The impact of digital on banks is huge, says Standard Bank's James Nicolson

Digital technology is having a huge impact on banks, says James Nicolson, chief architect for Corporate and Investment Banking: digitisation and blockchain, at Standard Bank. “Like many industries, it started out at the consumer end of banking, and now we are seeing a strong drive at a CIB level towards a much richer digital experience.”

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What trends are you seeing in your area of expertise that finance leaders should be aware of?
“Investment banking is still a fundamentally human activity. We are looking at what tools we can provide to our staff and clients to enrich this human engagement. A lot of this has to do with data – how do we arm people with rich and sophisticated analytics that help them to make decisions in a better way?”

“One overarching trend is a move away from a product-centric banking relationship. It’s important that we still have product sophistication but what we need to do is change the mindset of the organisation to consider the journey that our clients are on and better understand their needs, as well as how we can better package our products to suit these clients’ journeys. This could cover activities like trade finance, working capital management, managing financial risk, access to capital for large infrastructure investments, business acquisitions, and so on.”

“All of this requires cultural change within the organisation. Digitisation is often seen as a technology concern, but we recognise that the biggest focus needs to be on the culture inside the bank: how we design services for our clients and radically transform our internal processes to deliver compelling client experiences. It also demands a different set of skills from our staff to be able to achieve that.”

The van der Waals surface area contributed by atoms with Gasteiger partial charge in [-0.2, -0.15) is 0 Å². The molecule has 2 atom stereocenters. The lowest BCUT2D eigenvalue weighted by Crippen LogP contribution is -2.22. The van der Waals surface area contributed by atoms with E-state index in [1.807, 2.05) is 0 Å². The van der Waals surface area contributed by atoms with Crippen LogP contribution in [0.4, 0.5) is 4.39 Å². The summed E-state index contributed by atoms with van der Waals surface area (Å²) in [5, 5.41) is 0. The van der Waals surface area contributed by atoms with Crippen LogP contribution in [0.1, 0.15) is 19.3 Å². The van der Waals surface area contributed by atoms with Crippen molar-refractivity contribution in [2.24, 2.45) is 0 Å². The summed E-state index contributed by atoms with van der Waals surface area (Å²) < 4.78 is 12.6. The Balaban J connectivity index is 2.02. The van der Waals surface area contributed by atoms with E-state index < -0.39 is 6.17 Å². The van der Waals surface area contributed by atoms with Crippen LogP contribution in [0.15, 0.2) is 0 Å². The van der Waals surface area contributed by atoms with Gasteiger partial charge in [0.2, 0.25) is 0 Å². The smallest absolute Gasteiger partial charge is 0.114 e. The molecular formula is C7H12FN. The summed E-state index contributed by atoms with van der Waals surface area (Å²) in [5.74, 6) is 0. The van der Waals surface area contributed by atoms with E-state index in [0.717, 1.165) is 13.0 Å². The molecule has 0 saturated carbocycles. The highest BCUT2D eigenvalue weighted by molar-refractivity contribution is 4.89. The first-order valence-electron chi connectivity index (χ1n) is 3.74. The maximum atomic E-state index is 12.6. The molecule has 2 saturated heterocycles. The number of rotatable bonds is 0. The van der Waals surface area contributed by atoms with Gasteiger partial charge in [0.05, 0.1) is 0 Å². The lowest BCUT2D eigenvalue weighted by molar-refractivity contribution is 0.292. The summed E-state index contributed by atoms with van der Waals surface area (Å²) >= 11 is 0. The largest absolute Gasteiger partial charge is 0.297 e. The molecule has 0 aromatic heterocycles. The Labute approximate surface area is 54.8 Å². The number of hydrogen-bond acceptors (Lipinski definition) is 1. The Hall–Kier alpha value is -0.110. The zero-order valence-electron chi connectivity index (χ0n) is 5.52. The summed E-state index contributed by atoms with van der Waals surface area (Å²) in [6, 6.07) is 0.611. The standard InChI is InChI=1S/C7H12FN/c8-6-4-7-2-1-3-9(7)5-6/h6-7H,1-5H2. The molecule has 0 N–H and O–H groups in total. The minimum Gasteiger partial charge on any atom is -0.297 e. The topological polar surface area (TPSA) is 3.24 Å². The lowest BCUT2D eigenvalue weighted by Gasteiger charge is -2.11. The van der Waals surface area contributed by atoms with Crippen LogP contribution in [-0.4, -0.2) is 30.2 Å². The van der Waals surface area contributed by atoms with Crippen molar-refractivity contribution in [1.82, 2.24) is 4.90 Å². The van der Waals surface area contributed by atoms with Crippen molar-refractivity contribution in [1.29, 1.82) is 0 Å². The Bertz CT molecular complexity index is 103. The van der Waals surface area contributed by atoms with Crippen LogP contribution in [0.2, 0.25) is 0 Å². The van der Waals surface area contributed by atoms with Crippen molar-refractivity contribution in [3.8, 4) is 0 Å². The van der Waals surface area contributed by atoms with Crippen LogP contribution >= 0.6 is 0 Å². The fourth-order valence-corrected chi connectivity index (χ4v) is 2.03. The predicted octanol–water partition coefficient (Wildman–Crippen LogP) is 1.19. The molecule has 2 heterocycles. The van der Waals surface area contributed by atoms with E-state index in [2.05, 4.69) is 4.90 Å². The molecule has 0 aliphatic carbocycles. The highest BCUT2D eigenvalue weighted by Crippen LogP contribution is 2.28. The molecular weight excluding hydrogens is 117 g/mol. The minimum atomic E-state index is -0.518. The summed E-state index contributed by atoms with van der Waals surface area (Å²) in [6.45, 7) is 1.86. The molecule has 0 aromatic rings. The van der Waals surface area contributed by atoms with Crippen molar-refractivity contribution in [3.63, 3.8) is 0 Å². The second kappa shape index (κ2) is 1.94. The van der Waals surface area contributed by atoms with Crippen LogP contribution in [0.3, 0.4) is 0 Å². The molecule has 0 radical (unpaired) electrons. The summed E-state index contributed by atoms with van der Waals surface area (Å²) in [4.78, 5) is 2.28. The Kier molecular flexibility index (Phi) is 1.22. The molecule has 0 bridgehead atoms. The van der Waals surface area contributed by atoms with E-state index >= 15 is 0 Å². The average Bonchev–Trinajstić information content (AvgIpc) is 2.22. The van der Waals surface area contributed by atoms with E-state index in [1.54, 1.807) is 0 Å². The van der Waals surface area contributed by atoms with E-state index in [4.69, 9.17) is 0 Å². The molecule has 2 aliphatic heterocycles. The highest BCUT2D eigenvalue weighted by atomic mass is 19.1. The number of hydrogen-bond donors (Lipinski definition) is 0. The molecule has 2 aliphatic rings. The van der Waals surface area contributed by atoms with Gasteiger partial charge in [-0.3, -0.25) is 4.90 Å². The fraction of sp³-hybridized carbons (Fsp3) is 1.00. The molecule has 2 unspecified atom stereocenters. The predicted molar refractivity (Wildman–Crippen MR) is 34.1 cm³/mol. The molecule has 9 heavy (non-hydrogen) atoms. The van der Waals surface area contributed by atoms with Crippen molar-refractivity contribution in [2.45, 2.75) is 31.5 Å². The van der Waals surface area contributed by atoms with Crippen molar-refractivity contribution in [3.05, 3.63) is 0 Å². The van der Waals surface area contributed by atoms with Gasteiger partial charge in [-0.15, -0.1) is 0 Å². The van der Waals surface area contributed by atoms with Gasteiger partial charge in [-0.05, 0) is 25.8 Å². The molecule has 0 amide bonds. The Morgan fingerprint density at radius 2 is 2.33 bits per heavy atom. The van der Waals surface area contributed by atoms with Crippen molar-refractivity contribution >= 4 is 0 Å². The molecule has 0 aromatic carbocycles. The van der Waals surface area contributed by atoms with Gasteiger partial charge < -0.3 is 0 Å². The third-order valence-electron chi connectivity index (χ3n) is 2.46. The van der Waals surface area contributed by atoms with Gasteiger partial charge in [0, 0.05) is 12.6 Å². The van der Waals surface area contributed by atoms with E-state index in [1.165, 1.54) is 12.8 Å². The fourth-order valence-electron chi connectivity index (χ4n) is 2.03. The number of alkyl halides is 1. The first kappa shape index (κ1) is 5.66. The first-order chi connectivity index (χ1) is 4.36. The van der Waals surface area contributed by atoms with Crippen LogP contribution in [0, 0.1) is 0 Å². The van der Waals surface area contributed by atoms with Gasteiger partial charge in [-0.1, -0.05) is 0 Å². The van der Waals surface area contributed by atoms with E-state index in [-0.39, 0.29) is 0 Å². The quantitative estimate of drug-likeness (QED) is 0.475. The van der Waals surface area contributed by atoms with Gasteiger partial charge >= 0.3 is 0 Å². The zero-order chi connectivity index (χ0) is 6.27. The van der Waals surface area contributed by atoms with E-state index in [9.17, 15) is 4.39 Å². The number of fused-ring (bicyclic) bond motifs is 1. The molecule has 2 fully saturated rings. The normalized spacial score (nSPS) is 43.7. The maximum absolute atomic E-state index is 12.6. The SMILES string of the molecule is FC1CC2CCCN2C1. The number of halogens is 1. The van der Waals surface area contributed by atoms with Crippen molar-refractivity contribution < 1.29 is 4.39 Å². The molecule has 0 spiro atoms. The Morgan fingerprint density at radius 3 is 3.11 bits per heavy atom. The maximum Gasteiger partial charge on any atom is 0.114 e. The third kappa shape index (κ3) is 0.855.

“Blockchain, as a technology, has exploded. It’s relatively early days but the impact we see it having is huge. Blockchain is all about networks. It isn’t a tool we can use inside the bank; it’s a tool we can use to create networks. We are exploring how to create networks that are valuable to our clients.”

“Blockchain presents opportunities for banks to cooperate for the benefit of our clients. For example, in South Africa, we have the South Africa Financial Blockchain Consortium (SAFBC). All the major banks are members, plus some other industry and regulatory bodies. It’s a vigorous, active collaboration across the industry to explore the use of blockchain. Hopefully we will see new networks emerging to improve the financial services industry.”

“We are also seeing a lot of other organisations and tech startups trying to create similar networks outside of the traditional financial system. The most well-known of these is Bitcoin, which is used to make payments without the involvement of banks or regulators. We’ve also seen some FinTech companies building alternative types of networks around blockchain, that focus on more than just payments. For example, there are solutions that facilitate the sharing of personal information in a more secure way, or registering assets such as land, stocks, bonds or even artworks. A strong driver is to provide more privacy and to move control away from central institutions to individuals. This presents a great deal of positive social potential. Blockchain has the potential to give people much more control over their data and the way they share and interact with each other on a peer-to-peer level, rather than having to rely on big organisations, like Facebook, to intermediate that. We actively pursue partnerships with FinTechs.”

“Opportunities we are exploring at Standard Bank around blockchain include trade finance (import and export type activities), managing customer identity information and some experiments around improved payment processes.”